ERROL LABORDE’S COMMENTARY: WHEN MAYORS SAY DUMB THINGS
There have been mayors who have said dumb things long before Ray Nagin. Never, however, has there been a mayor who said dumb things at a time when his constituency so desperately needed inspiration and encouragement rather than to be embarrassed and insulted.
Nagin’s speech in Washington before a black press organization slandered the city he was there to represent. He implied that Charity Hospital being closed and the state’s ramped up involvement in public education was anti-black. He did not mention how rickety the old hospital system was and how ineffective the Orleans School system had become. To not mention the new charter schools providing hope throughout the city or the thoughtful effort to develop a modern hospital system with an emphasis on neighborhood clinics was dishonest.
To imply a racist conspiracy linked only to a mysterious “they” was shallow. In the news business, and in the business of most professionals, we have to provide evidence of what we say. For us to report on a conspiracy we have to give names, list sources and offer the alleged conspirators a chance to speak. For a physician to give a diagnosis it is best based on statistical evidence. Mayors, however, are apparently spared such disciplines. They can pander to their audience, use code phrases, then say their remarks were misunderstood.
No American mayor has ever faced such a horrific experience as Ray Nagin in the wake of Katrina. There have been no easy answers but at least he could have been a voice of reason. When the facts are elusive, it is often more valiant just to say nothing at all.
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ERROL LABORDE’S BOOK, KREWE: THE EARLY NEW ORLEANS CARNIVAL- COMUS TO ZULU
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In response to Errol Laborde’s web article on the counterbalancing act of the recovery.
I like to tell people that you can tell any story you want to about New Orleans depending upon where you point your camera.
Want to tell of a town that’s back and open for business and ready to roll? Anyone in town can show you that shot. Take your guest to the French Quarter. Sit them down to eat at a 5 star restaurant. Take them shopping at Saks or Rubenstein Bros. Have them stroll upper Magazine and sit for coffee at one of the many cafes. You would be hard pressed to notice anything of the storm we had here 18 months ago.
Perhaps you have a different view and want to punch up the destruction. You drive the devastated streets of the Lower Ninth. Take your guest into oil sodden, flood ravaged St. Bernard parish. Wander endlessly on deserted New Orleans East Boulevards. Take a drive into parts of the 7th Ward that looks untouched since the canal floodwall patch jobs allowed the pumps to do their work. Wax indignant over the government response and try to temper that with the realization that the process of rebuilding in New Orleans, at its heart, is the accumulation of hundreds of thousands of individual decisions and you can’t really make people do anything they don’t want to do.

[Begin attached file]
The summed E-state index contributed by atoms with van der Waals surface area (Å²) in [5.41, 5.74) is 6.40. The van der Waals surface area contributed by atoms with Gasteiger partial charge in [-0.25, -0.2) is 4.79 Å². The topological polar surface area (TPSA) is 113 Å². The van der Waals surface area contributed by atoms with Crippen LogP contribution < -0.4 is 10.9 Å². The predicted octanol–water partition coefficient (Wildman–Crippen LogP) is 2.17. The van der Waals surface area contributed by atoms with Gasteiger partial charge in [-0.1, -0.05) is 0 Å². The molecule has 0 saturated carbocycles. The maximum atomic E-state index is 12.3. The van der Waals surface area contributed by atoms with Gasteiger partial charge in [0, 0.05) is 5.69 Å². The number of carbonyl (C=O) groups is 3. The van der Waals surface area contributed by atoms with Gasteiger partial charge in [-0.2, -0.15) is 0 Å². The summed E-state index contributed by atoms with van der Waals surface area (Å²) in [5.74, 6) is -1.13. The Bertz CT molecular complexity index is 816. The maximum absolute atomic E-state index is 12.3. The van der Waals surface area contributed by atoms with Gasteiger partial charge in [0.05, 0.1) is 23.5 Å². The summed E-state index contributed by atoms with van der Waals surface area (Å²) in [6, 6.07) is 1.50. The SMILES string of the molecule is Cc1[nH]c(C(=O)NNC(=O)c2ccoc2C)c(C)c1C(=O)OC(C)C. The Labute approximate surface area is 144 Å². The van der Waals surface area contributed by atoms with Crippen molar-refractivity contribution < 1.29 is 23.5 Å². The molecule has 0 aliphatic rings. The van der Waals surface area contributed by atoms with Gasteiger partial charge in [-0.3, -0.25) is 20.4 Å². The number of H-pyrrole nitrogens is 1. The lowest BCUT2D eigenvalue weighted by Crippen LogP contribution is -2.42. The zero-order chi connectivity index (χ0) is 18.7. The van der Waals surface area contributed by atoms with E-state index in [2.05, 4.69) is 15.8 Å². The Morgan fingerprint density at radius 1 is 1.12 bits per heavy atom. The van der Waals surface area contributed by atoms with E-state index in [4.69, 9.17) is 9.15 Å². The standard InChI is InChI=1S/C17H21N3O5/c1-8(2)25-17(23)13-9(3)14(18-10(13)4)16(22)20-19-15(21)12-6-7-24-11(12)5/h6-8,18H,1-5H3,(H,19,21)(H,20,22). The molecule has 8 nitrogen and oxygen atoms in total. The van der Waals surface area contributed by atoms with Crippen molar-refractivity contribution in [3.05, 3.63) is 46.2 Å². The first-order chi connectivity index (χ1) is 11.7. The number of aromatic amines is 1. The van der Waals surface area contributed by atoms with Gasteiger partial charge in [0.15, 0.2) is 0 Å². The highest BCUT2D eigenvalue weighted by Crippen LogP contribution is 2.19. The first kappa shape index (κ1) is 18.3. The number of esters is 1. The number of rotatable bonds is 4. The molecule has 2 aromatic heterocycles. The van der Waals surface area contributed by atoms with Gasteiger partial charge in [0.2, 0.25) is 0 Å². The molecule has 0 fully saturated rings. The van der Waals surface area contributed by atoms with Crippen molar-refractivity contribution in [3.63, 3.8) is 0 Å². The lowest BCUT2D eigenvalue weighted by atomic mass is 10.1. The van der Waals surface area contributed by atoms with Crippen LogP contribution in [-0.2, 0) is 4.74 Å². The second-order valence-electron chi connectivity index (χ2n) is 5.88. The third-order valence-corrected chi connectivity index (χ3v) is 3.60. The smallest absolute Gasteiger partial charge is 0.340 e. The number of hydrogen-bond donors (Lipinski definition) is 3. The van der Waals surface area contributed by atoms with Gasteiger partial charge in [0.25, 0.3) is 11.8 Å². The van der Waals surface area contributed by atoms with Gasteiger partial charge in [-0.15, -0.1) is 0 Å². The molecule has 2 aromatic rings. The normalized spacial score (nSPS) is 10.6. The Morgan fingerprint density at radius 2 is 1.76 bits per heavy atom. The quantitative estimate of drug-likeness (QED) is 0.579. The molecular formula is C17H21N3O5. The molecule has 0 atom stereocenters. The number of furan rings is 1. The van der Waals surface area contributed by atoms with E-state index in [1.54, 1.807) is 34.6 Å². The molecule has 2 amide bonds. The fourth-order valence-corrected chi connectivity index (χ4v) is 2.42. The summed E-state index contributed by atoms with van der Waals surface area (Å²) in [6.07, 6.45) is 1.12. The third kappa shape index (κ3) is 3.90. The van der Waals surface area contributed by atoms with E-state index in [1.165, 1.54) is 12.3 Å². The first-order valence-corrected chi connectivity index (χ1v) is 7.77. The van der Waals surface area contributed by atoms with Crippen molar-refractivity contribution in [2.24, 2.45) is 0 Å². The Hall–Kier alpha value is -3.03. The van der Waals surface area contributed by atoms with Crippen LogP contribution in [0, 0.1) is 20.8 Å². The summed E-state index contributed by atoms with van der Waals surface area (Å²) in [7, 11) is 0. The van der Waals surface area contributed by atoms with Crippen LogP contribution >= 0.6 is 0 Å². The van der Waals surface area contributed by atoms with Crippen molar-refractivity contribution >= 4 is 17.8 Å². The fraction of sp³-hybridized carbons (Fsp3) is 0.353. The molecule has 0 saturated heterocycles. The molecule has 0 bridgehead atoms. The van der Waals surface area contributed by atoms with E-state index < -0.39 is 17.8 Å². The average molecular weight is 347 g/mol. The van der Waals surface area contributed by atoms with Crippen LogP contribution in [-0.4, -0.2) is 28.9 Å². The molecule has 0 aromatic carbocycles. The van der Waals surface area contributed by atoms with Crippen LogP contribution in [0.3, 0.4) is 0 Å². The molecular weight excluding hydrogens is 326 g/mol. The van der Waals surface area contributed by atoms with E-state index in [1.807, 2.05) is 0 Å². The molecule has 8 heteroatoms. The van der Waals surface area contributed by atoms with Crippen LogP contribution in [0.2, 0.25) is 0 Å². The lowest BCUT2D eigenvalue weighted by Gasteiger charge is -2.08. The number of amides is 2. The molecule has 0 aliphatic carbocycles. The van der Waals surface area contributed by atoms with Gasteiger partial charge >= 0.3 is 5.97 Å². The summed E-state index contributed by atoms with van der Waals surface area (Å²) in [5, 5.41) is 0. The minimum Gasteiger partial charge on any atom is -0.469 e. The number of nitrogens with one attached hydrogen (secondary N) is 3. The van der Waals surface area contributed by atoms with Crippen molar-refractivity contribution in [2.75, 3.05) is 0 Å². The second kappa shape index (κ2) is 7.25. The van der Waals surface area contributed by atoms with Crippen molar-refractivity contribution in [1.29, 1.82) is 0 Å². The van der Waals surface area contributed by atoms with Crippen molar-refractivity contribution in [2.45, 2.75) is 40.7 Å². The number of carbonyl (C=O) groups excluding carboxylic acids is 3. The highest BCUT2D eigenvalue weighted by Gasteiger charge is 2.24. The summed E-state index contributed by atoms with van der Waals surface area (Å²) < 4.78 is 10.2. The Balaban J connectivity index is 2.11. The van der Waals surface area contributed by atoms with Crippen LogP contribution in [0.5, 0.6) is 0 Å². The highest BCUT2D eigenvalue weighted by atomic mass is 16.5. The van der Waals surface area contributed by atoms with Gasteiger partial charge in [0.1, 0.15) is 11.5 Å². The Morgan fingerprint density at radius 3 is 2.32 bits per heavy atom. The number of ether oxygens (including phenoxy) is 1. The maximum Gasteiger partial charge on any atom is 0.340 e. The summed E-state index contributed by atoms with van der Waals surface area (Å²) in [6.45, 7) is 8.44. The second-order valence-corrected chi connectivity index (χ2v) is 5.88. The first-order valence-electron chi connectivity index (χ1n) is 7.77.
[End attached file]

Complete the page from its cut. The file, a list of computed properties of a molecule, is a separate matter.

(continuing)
The third story is more complicated than those two. It is the story of the damaged but recovering neighborhoods. Obviously flooded homes and obvious signs of life. The streets in Mid-City with storm debris on the curbs but a fresh coat of paints on half of the houses. The newly opened or reopened restaurants on Carrolton to feed those hungry for food… and hungry for some contact with their neighbors. People of places like Broadmoor who are working to ensure that their neighborhoods don’t become a forgotten history of New Orleans buried under a large tract of “green space”.
Damaged but recovering, flooded but rebuilding… it’s the more common and overlooked story of this city. And it’s the hardest story to tell when you are looking for an easy angle. When you have to frame everything in a dichotomy of good and bad, recovered or not recovering, when you don’t have much more than 60 seconds to tell a story with every gradation of gray from fog to charcoal its the easy way out to pick an extreme and go with it. But its not right.. and to those of us working so hard to put our lives and our city back together its not fair. Work a little harder. Tell the third story. It’s richer and it will give people an understanding of what is actually going on down here.